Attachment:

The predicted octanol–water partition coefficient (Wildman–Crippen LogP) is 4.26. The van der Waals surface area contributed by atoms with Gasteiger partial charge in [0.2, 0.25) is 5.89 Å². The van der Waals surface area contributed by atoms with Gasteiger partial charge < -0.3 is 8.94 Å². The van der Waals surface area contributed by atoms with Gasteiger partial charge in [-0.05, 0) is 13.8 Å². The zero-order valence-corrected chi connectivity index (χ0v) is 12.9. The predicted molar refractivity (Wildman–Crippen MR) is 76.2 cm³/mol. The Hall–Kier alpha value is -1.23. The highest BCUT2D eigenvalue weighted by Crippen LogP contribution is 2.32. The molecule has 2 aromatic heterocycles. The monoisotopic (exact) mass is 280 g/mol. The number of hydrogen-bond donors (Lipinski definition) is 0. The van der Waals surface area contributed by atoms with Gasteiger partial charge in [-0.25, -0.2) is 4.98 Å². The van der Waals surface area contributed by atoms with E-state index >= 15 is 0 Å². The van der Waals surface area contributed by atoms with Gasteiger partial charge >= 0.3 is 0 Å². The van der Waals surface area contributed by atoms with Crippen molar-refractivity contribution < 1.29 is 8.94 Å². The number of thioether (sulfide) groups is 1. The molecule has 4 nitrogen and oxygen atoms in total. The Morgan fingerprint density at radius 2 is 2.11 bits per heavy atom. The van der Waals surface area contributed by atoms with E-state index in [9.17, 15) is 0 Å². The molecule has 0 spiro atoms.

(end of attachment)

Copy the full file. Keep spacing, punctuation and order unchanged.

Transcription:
The predicted octanol–water partition coefficient (Wildman–Crippen LogP) is 4.26. The van der Waals surface area contributed by atoms with Gasteiger partial charge in [0.2, 0.25) is 5.89 Å². The van der Waals surface area contributed by atoms with Gasteiger partial charge < -0.3 is 8.94 Å². The van der Waals surface area contributed by atoms with Gasteiger partial charge in [-0.05, 0) is 13.8 Å². The zero-order valence-corrected chi connectivity index (χ0v) is 12.9. The predicted molar refractivity (Wildman–Crippen MR) is 76.2 cm³/mol. The Hall–Kier alpha value is -1.23. The highest BCUT2D eigenvalue weighted by Crippen LogP contribution is 2.32. The molecule has 2 aromatic heterocycles. The monoisotopic (exact) mass is 280 g/mol. The number of hydrogen-bond donors (Lipinski definition) is 0. The van der Waals surface area contributed by atoms with Gasteiger partial charge in [-0.25, -0.2) is 4.98 Å². The van der Waals surface area contributed by atoms with E-state index >= 15 is 0 Å². The van der Waals surface area contributed by atoms with Gasteiger partial charge >= 0.3 is 0 Å². The van der Waals surface area contributed by atoms with Crippen molar-refractivity contribution < 1.29 is 8.94 Å². The number of thioether (sulfide) groups is 1. The molecule has 4 nitrogen and oxygen atoms in total. The Morgan fingerprint density at radius 2 is 2.11 bits per heavy atom. The van der Waals surface area contributed by atoms with E-state index in [9.17, 15) is 0 Å². The molecule has 0 spiro atoms.